@theshannondee: Your position is so interesting to me… like all the evidence is there that people prefer a cash bar, and even you prefer a cash bar, but the etiquette standard is so fierce as to make you feel you must shy away from the thing that you know is preferable to most. This is exactly why I think certain etiquette standards/traditions are more damaging than helpful.
Post # 86
I always wondered how people could offered to have an open bar at their wedding. I can just imagine how much that cost. There is no way I’m having an open bar at our wedding for the entire reception. There will be an open bar for about two hours before dinner is served and wine with the meal. That’s it, that’s all.
Post # 87
Definitely cash bar…yes, open bar is always better but I think most people understand that sometimes you just can’t afford it. I will admit that I’m generally one of those people who thinks if you can’t afford to do an open bar, you should reconsider your guest list and what else you are spending money on but I also acknowledge that sometimes that just isn’t an option and people should still be able to get married with their friends and family present.
Just let people know ahead of time – I went to a friend’s wedding without any cash and when I got there, learned it was cash bar. Sucked to have to leave and go find an ATM so I could drink that night. The worst part of all of that is that the marriage didn’t even last a year…spent all that money on a wedding, made their guests pay for their own refreshments and then called it quits around 9 months. Sigh.
Post # 88
I find it really interesting how important alcohol is at social events. I suppose it’s because my Fiance and I don’t really drink. (A glass of wine for me here and again on Shabbat and occasional vodka with FI’s brother, and nothing for my Fiance because of his medication.) For us, liquor isn’t really important. I doubt we’ll have much of it at our wedding — maybe something bubbly, but that’s it. So for me, given our general hosting procedures (that is, if you want wine at a dinner, you’ll have to bring it yourself or drink the Mogen David that’s in the fridge for nice Shabbat dinners), I think we’d do a cash bar despite the etiquette. It’s on par with how we generally host. That being said, I would avoid a dinner/cocktail hour reception to make it clear that alcohol shouldn’t be expected. But we would also have sparkling cider and such, something that’s still “fancy” and festive even if it’s nonalcoholic.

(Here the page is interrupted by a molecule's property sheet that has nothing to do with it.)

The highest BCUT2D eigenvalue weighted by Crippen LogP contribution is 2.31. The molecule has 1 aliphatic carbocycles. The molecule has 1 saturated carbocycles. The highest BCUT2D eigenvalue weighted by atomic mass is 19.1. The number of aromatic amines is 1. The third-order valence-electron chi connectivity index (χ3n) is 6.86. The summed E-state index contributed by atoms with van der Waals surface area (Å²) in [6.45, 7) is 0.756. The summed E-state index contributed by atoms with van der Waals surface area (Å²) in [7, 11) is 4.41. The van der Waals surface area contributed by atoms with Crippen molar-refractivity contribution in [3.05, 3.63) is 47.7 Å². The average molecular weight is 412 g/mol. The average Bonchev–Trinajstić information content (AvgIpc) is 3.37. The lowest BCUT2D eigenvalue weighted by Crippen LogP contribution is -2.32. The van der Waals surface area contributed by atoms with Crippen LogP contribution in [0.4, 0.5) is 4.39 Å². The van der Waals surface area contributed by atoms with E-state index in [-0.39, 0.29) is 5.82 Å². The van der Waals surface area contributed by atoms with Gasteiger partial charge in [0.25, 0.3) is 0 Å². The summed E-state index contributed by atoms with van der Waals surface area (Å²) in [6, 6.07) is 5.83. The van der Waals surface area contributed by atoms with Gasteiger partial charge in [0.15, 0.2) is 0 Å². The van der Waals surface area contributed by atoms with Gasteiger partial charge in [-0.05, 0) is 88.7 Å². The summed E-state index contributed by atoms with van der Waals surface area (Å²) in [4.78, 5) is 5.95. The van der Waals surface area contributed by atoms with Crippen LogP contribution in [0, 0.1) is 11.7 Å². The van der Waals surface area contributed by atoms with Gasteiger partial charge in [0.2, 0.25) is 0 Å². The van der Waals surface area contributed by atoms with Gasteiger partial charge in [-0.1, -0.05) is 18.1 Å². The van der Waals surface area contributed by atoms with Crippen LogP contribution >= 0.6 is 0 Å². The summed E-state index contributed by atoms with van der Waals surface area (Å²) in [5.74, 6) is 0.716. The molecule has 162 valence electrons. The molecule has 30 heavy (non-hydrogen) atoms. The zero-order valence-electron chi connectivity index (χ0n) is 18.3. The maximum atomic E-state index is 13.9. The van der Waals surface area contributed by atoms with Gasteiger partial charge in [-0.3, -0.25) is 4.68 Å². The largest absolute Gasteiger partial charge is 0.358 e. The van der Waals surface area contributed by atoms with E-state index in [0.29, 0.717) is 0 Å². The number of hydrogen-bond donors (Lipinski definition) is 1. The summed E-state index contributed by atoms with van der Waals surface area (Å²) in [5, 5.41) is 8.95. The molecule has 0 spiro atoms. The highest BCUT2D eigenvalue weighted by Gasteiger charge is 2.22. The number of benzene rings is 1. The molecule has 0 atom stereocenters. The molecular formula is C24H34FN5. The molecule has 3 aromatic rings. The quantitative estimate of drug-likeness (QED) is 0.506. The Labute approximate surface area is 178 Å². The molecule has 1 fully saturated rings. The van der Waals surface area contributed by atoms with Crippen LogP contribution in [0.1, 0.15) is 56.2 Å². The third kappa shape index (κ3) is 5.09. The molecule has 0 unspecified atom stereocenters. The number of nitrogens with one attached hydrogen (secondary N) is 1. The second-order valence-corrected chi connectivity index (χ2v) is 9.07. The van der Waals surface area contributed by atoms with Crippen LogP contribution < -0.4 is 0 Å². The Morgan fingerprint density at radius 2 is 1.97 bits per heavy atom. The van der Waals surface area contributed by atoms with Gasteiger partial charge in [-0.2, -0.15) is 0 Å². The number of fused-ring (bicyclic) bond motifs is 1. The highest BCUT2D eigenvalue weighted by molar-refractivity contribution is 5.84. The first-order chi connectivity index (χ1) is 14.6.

Post # 89
Husband and I are not huge drinkers but I’d prefer the option to purchase a drink or two rather than not have alcohol at all.
Weddings are expensive. It seems like more and more couples seem to be moving away from a completely hosted open bar. Sometimes it seems people lose sight that wedding receptions are to celebrate a couple’s new life together. It need not be a no holds barred alcohol fest.
Post # 90
Cash bars are totally normal where I’m from.
So naturally I don’t mind seeing them at weddings. I don’t go to a wedding to be catered to. The day is about the bride & groom, and as long as I’m treated with kindness I’ll be happy as can be.
Cash bar all the way. No alcohol is lame..
Post # 91
@RunsWithBears: That’s odd to me. I’m from rural center michigan myself, & primarily all I see are cash bars & sometimes the occasion provided keg.
Differing social circles I suppose.